Vishy Anand: a passionate portrait - part three

by Priyadarshan Banjan
2/19/2015 – Throughout his career Vishy Anand has shown an ability to recover from setbacks. His excellent performance in the Zürich Chess Challenge after a disappointing result at the GRENKE Chess Classic is just one example. This resilience also helped him to become World Junior Champion in 1987. Priyadarshan Banjan tells the story and shows historical pictures.

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Becoming World Junior Champion

Chess prodigy Vishy Anand


At the start of 1984 Anand had taken part in the Indian National Championship, finished fourth, and was nominated to play for the Indian national team at the 26th Chess Olympiad in Thessaloniki, Greece. It was Anand’s first Olympiad and an impressive debut: with 7.5/11 he was the best Indian player and secured his second IM-norm.

In 1985 Anand continued his string of successes. After a second place in the Indian Championship, he won the C.A. Sheppard Tournament at Calicut, Kerala, and finished sixth at the F.A. Ahmed IM Tournament in Delhi. Shortly afterwards he secured his third and final IM-norm by winning the Asian Juniors in Hong Kong for the second time in succession. This made Anand India’s youngest IM ever at that time.

However, despite all his successes the fifteen-old year old Anand still had to beat a Grandmaster. He finally managed to so in England, at the annual Lloyds Bank tournament.

Enter the Dragon

Like in 1984 Anand breezed through the junior event but things were more difficult in the Open. After some huffing and puffing Anand finally finished fifteenth. However, he did manage to claim the first grandmaster scalp of his career – in impressive fashion and with lightning speed.


At the World Juniors in Sharjah, in the United Arab Emirates, Anand scored 8.5/10 and became fifth, tying, amongst others, with Vassily Ivanchuk. Upon returning home, Anand wrapped up the year with a victory in the R. Guruswami Naidu Memorial Open at Palani.

For his outstanding success as a junior chess player, Anand was bestowed with the Arjuna Award – the highest sporting honor for a junior sportsperson - by the Indian government.

Anand receiving his trophy for winning at Palani


Tied for first at Arab-Asian Championship at Qatar

Another year began and with it came another National Junior Championship which Anand won with ease. At that time the junior players in India simply were no match for the young International Master. A bit later Anand tied for first at the Arab-Asian Championship at Doha, Qatar, and soon after that followed the Asian Team championship at Dubai, a memorable event for India: the team won silver while Anand won gold for the best result on board four, significantly contributing to the success of his team. While he made a killing on the lower board his team-mates stoutly defended.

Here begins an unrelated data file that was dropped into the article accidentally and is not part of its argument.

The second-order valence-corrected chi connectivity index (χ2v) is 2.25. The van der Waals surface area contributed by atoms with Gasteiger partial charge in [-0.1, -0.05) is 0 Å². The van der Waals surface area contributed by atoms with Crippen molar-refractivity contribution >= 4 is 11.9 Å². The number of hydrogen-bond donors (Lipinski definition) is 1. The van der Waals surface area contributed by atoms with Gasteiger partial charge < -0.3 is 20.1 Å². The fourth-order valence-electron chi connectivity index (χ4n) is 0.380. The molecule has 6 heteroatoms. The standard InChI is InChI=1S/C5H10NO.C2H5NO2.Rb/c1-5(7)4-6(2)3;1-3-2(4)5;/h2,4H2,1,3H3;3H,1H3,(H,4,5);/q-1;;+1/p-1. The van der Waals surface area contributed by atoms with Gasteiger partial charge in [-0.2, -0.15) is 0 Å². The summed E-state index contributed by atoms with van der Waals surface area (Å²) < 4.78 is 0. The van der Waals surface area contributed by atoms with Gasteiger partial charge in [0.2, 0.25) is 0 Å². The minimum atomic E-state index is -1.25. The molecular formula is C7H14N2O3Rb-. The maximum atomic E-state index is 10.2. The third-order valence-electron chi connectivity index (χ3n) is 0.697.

His team-mate IM D.V. Prasad later said in an interview, “Even from a young age, I knew he was talented. The most astonishing thing about him is his memory, which I haven't seen in anybody. If Anand takes some sheets of paper with games, he just scans these games before putting them back and later, he would remember everything including the name of the player, the place the game was played, everything. I have never seen such an astounding memory in anybody.''

Not surprisingly, Anand was a natural brand ambassador for memory pills products

Susheela Vishwanathan and K. Vishwanathan with their son

There’s many a slip ‘twixt the cup and the lip

But Anand still had to overcome a number of obstacles to get the coveted grandmaster title. In those days India had no grandmasters and events, in which you had a chance to make a GM norm were rare. Progress in Indian chess was slow. That was to change soon but at that time Anand had to learn to be patient.

Anand analyzing at the Calcutta tournament with GM Soltis of USA (left) and Indian IM Vaidya

In the TATA Steel GM tournament 1986 in Calcutta, Vishy missed his first GM norm by half a point, and in the Lloyds Banks Masters later that year he missed it again, this time by a full point.

Lloyds Bank, 1986